I don't think anyone was really surprised by today's news that Nokia and Microsoft have joined forces. While the video of the announcement doesn't exactly inspire confidence, I'm willing to be a little more optimistic (at least for the moment) than Chris Nerney, one of my fellow bloggers here at ITWorld .
The reasons that I'm not immediately writing the partnership off is that despite not having gained huge traction in the market, Windows Phone 7 does have a lot to offer. It can be considered, in fact, to be the only truly innovative product to come out of Redmond in years.
The platform set a new bar in terms of instant access to current information through its tile-based Start screen and its lock screen. You can easily view notifications, see upcoming appointments, review messages and emails, and keep on top of your social networks. To me, the UI set a new bar for home screen interfaces.
The platform also took a unique page for both the home screen and certain app screens by not linking the physical and logical screen sizes. An app's screen contents can extend beyond the physical screen allowing the user to swipe to see additional content. It's not a new concept, but it is well executed and built into the OS more than on other mobile platforms. That offers a lot of potential for developers to do some cool things.
Despite these innovations and a deep integration with social media and other technologies like Xbox Live and the Zune marketplace, the device hasn't caught on. I recently talked about some of the reasons for that (and reiterated my belief that Windows Phone 7 would make a great tablet OS, far better than trying shoehorn Windows 7 onto a touch-based device).
Nokia does have some important things to bring to the table to help Windows Phone 7 succeed. Nokia is a global brand and generally makes very solid hardware. Although not thought of so highly in the U.S. these days, Nokia still has some brand value abroad, particularly in Europe. That could pump up interest in WP7.
The company is also planning to bring its development resources to help improve the limited app selection available for Windows Phone 7. This sounds good and Nokia does have a base of developers for Symbian and MeeGo (both of which are largely dead in the water as mobile platforms after today's announcement despite Nokia's claim that it will ship a MeeGo device, which may be a tablet). The trick will be getting those developers on board with WP7. Nokia can probably convince some of them, but many are likely to feel burned by the Finnish company (particularly those that were working on MeeGo).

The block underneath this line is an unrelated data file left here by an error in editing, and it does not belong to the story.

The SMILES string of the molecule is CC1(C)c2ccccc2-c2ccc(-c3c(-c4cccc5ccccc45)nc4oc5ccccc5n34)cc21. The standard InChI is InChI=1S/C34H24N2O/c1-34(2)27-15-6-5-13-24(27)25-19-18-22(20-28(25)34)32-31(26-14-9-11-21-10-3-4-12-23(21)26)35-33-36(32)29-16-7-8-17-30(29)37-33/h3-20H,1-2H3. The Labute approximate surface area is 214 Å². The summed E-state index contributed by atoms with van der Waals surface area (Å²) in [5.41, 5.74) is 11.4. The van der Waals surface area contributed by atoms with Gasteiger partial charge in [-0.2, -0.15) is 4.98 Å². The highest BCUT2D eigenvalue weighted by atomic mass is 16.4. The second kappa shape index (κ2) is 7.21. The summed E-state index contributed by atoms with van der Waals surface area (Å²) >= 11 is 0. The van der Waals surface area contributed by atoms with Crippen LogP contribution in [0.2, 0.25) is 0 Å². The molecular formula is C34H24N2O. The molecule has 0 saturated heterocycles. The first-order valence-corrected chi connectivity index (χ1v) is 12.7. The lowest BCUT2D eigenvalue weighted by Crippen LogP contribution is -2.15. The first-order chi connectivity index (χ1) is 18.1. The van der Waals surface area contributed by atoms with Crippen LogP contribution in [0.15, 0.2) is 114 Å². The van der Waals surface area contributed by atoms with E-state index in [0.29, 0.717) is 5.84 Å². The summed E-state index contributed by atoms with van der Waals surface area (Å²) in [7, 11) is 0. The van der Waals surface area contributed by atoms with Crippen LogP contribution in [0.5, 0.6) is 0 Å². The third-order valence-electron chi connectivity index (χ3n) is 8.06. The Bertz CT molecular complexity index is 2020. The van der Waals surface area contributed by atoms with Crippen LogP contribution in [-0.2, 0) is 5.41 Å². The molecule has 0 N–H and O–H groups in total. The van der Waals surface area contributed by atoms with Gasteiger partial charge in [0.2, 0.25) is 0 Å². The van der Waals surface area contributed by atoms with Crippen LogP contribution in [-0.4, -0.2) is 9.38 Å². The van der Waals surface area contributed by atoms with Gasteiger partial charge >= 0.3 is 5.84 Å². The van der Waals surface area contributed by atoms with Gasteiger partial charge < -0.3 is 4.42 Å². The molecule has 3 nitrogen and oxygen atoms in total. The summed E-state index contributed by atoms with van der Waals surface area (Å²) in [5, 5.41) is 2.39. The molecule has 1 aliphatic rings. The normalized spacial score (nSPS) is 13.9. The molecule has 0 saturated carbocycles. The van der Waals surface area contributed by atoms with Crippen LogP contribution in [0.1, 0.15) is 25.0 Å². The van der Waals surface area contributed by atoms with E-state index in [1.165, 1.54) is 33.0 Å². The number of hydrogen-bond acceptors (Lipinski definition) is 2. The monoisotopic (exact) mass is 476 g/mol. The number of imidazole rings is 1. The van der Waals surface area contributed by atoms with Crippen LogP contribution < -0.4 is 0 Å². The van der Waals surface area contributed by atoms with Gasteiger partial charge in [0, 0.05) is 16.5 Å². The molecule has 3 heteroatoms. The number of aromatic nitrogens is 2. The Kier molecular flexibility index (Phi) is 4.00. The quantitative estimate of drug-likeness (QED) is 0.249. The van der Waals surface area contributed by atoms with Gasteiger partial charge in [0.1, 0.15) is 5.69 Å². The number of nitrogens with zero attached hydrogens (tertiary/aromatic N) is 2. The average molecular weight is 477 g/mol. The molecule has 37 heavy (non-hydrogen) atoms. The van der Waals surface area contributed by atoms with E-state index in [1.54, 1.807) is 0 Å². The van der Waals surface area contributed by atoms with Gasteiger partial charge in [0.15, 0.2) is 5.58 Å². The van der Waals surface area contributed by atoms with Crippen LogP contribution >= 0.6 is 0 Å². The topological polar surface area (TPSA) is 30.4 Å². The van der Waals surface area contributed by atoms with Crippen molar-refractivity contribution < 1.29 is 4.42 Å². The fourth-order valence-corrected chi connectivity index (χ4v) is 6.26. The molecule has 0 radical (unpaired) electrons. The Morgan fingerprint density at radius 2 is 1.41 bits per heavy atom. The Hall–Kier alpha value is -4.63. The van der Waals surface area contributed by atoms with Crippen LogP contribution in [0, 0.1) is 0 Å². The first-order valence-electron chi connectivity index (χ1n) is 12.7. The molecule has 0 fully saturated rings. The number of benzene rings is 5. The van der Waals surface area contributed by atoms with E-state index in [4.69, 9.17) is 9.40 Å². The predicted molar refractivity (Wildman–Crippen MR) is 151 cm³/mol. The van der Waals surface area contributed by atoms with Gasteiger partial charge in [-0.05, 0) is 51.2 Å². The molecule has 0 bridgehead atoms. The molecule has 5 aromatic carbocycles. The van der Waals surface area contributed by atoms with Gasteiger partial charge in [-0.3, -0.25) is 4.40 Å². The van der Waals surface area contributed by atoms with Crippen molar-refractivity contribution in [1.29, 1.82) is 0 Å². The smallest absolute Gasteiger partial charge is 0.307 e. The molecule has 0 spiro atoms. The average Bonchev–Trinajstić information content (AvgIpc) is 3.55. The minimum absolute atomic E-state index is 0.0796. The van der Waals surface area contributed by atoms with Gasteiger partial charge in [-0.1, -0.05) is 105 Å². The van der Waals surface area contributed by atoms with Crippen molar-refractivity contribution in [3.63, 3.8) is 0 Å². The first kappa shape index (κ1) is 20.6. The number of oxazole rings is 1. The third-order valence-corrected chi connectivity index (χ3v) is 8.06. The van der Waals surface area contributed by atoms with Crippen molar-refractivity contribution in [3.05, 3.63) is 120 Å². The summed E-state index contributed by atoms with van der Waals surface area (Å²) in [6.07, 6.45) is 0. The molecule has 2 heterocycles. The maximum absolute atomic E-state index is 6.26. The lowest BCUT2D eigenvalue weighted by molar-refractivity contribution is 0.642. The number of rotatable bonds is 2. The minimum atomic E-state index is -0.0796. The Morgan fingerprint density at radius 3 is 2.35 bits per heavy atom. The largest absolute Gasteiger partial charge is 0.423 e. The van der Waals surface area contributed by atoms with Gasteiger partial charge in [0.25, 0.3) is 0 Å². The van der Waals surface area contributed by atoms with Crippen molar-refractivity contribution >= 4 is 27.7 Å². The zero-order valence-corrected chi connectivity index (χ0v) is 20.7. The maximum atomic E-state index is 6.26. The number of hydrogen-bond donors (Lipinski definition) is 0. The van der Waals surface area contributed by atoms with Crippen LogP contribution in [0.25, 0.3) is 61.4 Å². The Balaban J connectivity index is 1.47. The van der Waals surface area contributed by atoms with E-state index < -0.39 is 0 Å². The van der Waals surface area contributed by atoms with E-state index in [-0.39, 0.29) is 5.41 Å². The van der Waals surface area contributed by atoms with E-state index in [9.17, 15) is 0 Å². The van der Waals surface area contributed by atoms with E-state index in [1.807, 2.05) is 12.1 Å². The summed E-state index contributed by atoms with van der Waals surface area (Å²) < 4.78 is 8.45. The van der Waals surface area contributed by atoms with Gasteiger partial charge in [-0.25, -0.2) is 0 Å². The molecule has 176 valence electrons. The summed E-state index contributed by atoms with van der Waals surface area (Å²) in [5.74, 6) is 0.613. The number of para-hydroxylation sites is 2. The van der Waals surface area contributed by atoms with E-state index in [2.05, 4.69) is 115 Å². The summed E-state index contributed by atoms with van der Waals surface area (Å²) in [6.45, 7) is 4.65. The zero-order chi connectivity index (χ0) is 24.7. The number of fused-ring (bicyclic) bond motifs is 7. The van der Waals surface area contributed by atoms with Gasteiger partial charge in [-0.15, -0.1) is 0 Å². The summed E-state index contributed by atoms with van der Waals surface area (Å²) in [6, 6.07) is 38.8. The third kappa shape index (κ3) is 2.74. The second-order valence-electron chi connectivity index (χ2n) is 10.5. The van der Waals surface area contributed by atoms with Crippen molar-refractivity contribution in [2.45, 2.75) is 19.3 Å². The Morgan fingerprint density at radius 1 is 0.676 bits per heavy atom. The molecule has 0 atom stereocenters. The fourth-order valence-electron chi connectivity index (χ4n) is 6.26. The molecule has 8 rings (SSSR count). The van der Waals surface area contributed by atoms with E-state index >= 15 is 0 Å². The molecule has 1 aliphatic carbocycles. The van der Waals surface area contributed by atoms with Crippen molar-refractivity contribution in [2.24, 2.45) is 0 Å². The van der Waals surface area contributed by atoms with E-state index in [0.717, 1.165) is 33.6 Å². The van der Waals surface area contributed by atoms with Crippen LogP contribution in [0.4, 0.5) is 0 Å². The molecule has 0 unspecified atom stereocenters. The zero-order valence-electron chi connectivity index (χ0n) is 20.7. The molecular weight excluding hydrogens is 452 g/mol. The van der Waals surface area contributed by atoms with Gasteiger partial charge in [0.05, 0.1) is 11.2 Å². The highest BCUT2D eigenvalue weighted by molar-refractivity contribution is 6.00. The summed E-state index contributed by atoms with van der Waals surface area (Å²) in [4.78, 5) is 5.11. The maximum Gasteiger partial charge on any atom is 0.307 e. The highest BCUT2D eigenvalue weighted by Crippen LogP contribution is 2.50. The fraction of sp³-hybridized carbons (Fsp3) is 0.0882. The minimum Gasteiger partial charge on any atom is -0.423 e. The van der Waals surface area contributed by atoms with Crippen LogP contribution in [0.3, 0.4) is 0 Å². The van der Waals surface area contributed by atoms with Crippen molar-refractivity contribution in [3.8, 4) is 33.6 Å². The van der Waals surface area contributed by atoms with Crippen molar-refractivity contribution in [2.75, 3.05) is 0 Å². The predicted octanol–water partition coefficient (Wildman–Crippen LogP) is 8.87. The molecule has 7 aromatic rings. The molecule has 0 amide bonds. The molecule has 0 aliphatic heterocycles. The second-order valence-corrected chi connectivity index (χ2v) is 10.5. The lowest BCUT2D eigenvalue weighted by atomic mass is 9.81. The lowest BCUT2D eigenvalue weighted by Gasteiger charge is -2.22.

More importantly, Nokia will be bring its in-house development team to WP7. That could be huge for helping Microsoft build the platform beyond its current state, which is clearly still a very new product in need of refinement (anyone else wondering where that update that includes things like copy and paste is?). Nokia's team can help both with the platform as a whole as well as with developing a broader range of apps.
Nokia's development aid, however, may backfire somewhat on Microsoft since the company has been given permission to customize WP7 on its hardware to differentiate it from the devices available from other manufacturers. Microsoft was very clear that it wanted to maintain control and a uniform look and feel across all devices to avoid any of the platform fragmentation issues that have cropped up around Android's completely open approach. Existing manufacturers are not likely to be happy with a single new company being able to modify the interface when they are not.
Nokia also has extensive relationships with carriers in virtually every global market. That is a huge resource to bring to the table. The two companies can leverage those relationships to ensure that Windows Phone 7 gets more attention and consideration by carriers and thus by consumers.
So, Nokia has a lot to offer Microsoft, but does the Finnish company stand to gain a lot from this partnership? That's a murkier question and one that hinges on how successful Windows Phone 7 eventually becomes. If the platform succeeds and manages to snare market share from Android, iOS, and BlackBerry, Nokia could reap some rewards. Even if the success is modest or based around non-Nokia devices, the company might gain from its development involvement with the platform (hard to say not knowing the terms of the deal).
It seems clear, however, that for Nokia to turn itself around its vision of Windows Phone 7 must be successful. That means that despite what Nokia has to offer Microsoft, the company is somewhat on its own to succeed or fail. That may look bleak, but partnering with Microsoft may have some positive effects beyond explicit resources provided to Nokia.
European mobile carriers have been concerned about the growing control Apple and Google are having in their markets. They were actually in favor of the idea of Nokia producing WP7 devices as it ensures more smartphone diversity. This could translate into a stronger push of Windows Phone 7 in Europe, one of Nokia's past strongholds.
Overall, I think this move helps Microsoft more than it does Nokia. I think Nokia had to find a partner and decided Microsoft was the best option available, which may have allowed Microsoft to get the better end of the stick out of this deal. That said, I do think it has potential for both companies. Since I also think Windows Phone 7 has some solid potential, I find it slightly encouraging that the platform might develop and expand better with Nokia's involvement.